In the woods, everything becomes real. When I stand back and inspect the tent I’ve set up, the reality that I’ll be sleeping here beneath the trees sets in. Suddenly, the city seems to be a world away. I am cut loose from the burdensome feeling of living inside a display case under bright lights. Layers of sunlight and shadow unfold all around me. I begin to feel like the animal that lives inside me. All of my senses are fully engaged, but not to an overwhelming degree. It isn’t like being bombarded by sensory input at home. Every delicate sound echoes through the shade, rings back to me from the bark of trees. Every little movement is a significant event. The smells of wood fire and earth saturate me. I feel connected to all of it.
The trees all around my tent seem to stand as if they have been waiting there for me, waiting to welcome me back. As I begin to wander amongst them, I get a sense as of someone getting acquainted with new friends. Even just a brief stroll around bears countless discoveries. Every rock, fallen branch, tiny toad, is an experience unto itself. A doe and her fawns leap across my line of vision, prancing off into the shadows. A woodpecker raps out a steady rhythm right above me. Bird songs stretch across the wide expanse of space beneath the canopy. The sounds of crunching leaves and twigs beneath my feet are my tangible proof that I am truly here, that this is not a lucid dream.
As the sun sinks below the western treeline, the roaring, crackling fire licks at the meat on the grate. The air begins to cool, and the cicada symphony quiets to a hum. The crickets join in, and the night song begins. A distant owl calls out to its mate. Eventually, packs of coyotes can be heard howling from one territory to another. This always stirs an excitement that swells in my chest. Their chorusing voices arouse a childlike hope that I might get to see them. Not quite ready to succumb to sleep yet, I hike down to the lake in the darkness. The moon is so bright, I can see all the way from my tent to the other side of the water effortlessly. Looking up, the sky is so thoroughly speckled with stars, it looks like a little blackness sprinkled into a sea of light. Wading into the shallows of the lake, the chill of the water mercifully calms the feverish throbbing of my tired feet. The soft sand beneath them cradles my stance as I look out across the moonlit surface of the water. I could live in this very moment for an eternity and want for nothing.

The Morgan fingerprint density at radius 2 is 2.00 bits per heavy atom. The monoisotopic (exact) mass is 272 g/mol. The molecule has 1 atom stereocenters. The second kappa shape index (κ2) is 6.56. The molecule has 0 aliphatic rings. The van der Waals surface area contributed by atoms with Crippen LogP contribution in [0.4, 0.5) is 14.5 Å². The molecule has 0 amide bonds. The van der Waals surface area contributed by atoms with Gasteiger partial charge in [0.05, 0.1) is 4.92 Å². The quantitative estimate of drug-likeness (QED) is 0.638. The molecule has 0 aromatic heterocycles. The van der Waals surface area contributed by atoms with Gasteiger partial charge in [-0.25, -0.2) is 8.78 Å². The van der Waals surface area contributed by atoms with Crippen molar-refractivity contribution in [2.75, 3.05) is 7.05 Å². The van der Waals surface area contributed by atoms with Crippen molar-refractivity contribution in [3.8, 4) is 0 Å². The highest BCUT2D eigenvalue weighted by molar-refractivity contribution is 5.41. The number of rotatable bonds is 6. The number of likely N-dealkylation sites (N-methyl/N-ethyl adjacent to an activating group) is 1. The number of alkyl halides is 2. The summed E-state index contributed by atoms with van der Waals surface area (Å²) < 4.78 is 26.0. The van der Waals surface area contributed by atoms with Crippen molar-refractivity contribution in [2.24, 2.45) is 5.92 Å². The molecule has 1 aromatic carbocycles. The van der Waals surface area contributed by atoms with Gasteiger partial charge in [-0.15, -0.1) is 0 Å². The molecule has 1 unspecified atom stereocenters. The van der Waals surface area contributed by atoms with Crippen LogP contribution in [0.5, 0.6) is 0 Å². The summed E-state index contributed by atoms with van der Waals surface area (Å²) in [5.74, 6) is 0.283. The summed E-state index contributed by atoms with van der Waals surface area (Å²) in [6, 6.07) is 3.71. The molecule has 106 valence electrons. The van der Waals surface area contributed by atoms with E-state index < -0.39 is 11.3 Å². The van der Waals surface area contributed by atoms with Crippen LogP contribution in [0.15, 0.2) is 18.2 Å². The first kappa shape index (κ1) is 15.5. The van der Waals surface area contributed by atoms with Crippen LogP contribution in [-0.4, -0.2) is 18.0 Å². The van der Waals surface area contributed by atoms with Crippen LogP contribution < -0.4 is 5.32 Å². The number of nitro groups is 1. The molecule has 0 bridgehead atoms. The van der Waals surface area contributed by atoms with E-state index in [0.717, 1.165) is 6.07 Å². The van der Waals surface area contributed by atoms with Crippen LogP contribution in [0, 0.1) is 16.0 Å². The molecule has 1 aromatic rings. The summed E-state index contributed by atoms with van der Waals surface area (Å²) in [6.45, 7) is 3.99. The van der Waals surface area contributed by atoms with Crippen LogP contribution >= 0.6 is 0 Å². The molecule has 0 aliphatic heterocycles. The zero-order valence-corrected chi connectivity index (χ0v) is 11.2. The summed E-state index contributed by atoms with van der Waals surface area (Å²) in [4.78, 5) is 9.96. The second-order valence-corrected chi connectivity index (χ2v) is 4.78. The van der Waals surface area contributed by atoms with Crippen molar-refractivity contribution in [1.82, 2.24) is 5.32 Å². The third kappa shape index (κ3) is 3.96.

The routine of life drains my energy, my inspiration, and all meaning out of carrying on. The incessantly loud, angry shouting of my neighbors puts me off human beings. Garbage blowing from their pile into my yard makes my one little piece of the outdoors feel more like a burden than a haven. I can’t expect a moment’s peace without one or several of them walking over and talking at me. I need to get out of the city for periods of time. It isn’t a hobby, it’s a mental health treatment. It makes me whole again. It feeds the stores in me that are depleted by my life in the city. It gives my inner animal a chance to stretch its legs, shake the dust out of its coat, and run wild for a time. Sometimes, at the day’s end, I need to find myself dirty, tired, and happy.